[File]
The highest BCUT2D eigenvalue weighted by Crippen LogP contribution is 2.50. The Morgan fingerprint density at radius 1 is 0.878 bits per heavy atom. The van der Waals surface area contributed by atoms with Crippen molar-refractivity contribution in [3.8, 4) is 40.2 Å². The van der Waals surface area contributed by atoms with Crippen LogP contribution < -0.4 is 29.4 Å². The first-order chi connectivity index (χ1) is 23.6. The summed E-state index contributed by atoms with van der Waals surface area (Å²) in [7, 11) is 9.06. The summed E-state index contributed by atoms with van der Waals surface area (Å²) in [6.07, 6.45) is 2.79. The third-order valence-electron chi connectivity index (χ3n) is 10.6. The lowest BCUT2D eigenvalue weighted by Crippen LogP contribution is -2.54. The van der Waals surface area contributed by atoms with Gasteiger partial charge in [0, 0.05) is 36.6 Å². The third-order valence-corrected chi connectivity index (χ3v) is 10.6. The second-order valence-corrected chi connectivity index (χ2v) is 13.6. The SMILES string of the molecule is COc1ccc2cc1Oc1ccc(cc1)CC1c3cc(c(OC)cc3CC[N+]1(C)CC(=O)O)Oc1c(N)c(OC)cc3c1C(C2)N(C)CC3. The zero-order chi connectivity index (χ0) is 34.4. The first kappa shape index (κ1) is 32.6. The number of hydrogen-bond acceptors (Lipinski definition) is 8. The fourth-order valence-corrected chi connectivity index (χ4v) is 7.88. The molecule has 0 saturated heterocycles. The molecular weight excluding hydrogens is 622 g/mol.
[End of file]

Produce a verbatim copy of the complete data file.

The highest BCUT2D eigenvalue weighted by Crippen LogP contribution is 2.50. The Morgan fingerprint density at radius 1 is 0.878 bits per heavy atom. The van der Waals surface area contributed by atoms with Crippen molar-refractivity contribution in [3.8, 4) is 40.2 Å². The van der Waals surface area contributed by atoms with Crippen LogP contribution < -0.4 is 29.4 Å². The first-order chi connectivity index (χ1) is 23.6. The summed E-state index contributed by atoms with van der Waals surface area (Å²) in [7, 11) is 9.06. The summed E-state index contributed by atoms with van der Waals surface area (Å²) in [6.07, 6.45) is 2.79. The third-order valence-electron chi connectivity index (χ3n) is 10.6. The lowest BCUT2D eigenvalue weighted by Crippen LogP contribution is -2.54. The van der Waals surface area contributed by atoms with Gasteiger partial charge in [0, 0.05) is 36.6 Å². The third-order valence-corrected chi connectivity index (χ3v) is 10.6. The second-order valence-corrected chi connectivity index (χ2v) is 13.6. The SMILES string of the molecule is COc1ccc2cc1Oc1ccc(cc1)CC1c3cc(c(OC)cc3CC[N+]1(C)CC(=O)O)Oc1c(N)c(OC)cc3c1C(C2)N(C)CC3. The zero-order chi connectivity index (χ0) is 34.4. The first kappa shape index (κ1) is 32.6. The number of hydrogen-bond acceptors (Lipinski definition) is 8. The fourth-order valence-corrected chi connectivity index (χ4v) is 7.88. The molecule has 0 saturated heterocycles. The molecular weight excluding hydrogens is 622 g/mol.